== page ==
Gab es in Ihrer Karriere besonders prägende Durststrecken oder Misserfolge? Wie überwanden Sie diese?
It is perhaps not widely enough recognised that every research career is full of failure and rejection. Papers and grant proposals are regularly rejected and one must accept this as a normal part of the daily work in research. In my case, one big personal failure that comes to mind is that I dropped out of my first PhD programme after failing to make progress and discovering that the topic and group was not as good a fit as I had hoped it would be. It took me a while after that to work up the courage to try again, but I was successful the second time around. Resilience and endurance are important attributes for a scientific career. Nevertheless, it is also important to trust one’s instincts when things don’t feel right. There are often second chances.   

Welche Person / welche Institution hat Sie in Ihrem beruflichen Umfeld am stärksten unterstützt?
It is hard to choose a single person or institution, as I have benefited from so many over the years. Notably, for a significant portion of my career prior to completing my PhD, I was at the EMBL-EBI bioinformatics institute in Cambridge, where my group leader Christoph Steinbeck was hugely supportive of my early research efforts despite my not yet at that time being fully qualified as a researcher, and encouraged me to pursue a change of career direction by applying for a PhD. A great leader recognises the potential in their team members beyond traditional boundaries delineated by official qualifications. I was also hugely supported by my postdoctoral advisors, notably Susan Michie and Robert West at University College London, Till Mossakowski and Fabian Neuhaus at the Otto-von-Guericke University in Magdeburg, and Nicolas Guex and Christian Iseli from the EPFL. There is not enough space to name all of my many supportive collaborators over the years, who gave me opportunities and supported my projects and applications, but I would like to mention Barry Smith of the University at Buffalo, and Stefan Schulz of the University of Graz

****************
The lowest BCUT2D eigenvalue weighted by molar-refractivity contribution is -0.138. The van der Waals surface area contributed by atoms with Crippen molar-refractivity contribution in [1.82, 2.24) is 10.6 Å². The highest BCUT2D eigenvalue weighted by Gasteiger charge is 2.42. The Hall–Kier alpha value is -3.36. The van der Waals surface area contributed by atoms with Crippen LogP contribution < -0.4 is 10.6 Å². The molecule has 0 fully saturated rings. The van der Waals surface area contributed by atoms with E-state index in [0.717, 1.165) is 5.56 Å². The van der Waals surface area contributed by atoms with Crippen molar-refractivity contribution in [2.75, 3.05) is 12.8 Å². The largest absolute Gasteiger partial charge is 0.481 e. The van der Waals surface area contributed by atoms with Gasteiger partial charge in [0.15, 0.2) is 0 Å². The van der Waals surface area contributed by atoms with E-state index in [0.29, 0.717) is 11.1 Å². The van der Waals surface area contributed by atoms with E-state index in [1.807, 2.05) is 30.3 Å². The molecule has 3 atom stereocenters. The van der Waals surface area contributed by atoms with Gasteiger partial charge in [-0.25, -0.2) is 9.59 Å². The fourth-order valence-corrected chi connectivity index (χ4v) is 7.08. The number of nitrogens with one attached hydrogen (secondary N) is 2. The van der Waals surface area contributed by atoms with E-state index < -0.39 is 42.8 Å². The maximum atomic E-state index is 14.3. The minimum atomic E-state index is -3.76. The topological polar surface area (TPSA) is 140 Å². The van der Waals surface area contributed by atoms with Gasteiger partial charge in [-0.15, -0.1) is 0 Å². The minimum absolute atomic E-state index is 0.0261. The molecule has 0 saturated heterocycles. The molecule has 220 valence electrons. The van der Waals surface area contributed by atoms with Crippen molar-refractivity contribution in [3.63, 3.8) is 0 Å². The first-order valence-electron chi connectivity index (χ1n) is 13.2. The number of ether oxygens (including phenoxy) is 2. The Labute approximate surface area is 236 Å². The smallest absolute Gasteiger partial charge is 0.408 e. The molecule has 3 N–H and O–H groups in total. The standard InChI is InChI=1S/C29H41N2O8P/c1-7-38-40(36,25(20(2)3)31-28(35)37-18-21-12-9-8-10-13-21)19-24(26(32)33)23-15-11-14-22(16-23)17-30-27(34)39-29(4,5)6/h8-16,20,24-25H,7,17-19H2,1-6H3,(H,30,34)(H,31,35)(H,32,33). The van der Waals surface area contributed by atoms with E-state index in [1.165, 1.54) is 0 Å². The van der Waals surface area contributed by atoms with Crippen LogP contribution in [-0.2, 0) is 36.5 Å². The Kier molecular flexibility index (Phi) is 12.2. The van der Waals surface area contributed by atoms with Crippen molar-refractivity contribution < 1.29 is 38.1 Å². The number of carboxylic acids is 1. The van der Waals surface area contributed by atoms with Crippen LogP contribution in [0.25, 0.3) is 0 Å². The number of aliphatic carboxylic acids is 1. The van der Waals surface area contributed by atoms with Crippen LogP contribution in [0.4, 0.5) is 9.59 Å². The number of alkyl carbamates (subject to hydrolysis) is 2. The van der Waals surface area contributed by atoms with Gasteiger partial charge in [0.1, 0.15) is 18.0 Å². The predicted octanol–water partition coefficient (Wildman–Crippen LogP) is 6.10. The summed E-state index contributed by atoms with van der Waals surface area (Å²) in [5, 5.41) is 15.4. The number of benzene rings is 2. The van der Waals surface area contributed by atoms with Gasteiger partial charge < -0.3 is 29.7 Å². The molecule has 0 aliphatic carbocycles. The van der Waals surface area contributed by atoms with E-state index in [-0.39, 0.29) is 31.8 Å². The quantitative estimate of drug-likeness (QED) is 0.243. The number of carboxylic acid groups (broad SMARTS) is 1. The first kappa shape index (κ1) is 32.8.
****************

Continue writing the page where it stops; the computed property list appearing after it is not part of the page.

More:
Hatten Sie (besondere weibliche) Vorbilder, die Ihren Werdegang beeinflusst haben? Welche?
I have been hugely influenced by Professor Susan Michie who leads the Centre for Behaviour Change at University College London in the UK. Professor Michie is enormously inspiring and hugely successful while at the same time being a wonderful person. She seems to have an almost limitless level of organisation and capability, attention to detail, effective resilience and leadership, while remaining excited and inspired to make a positive difference in the world.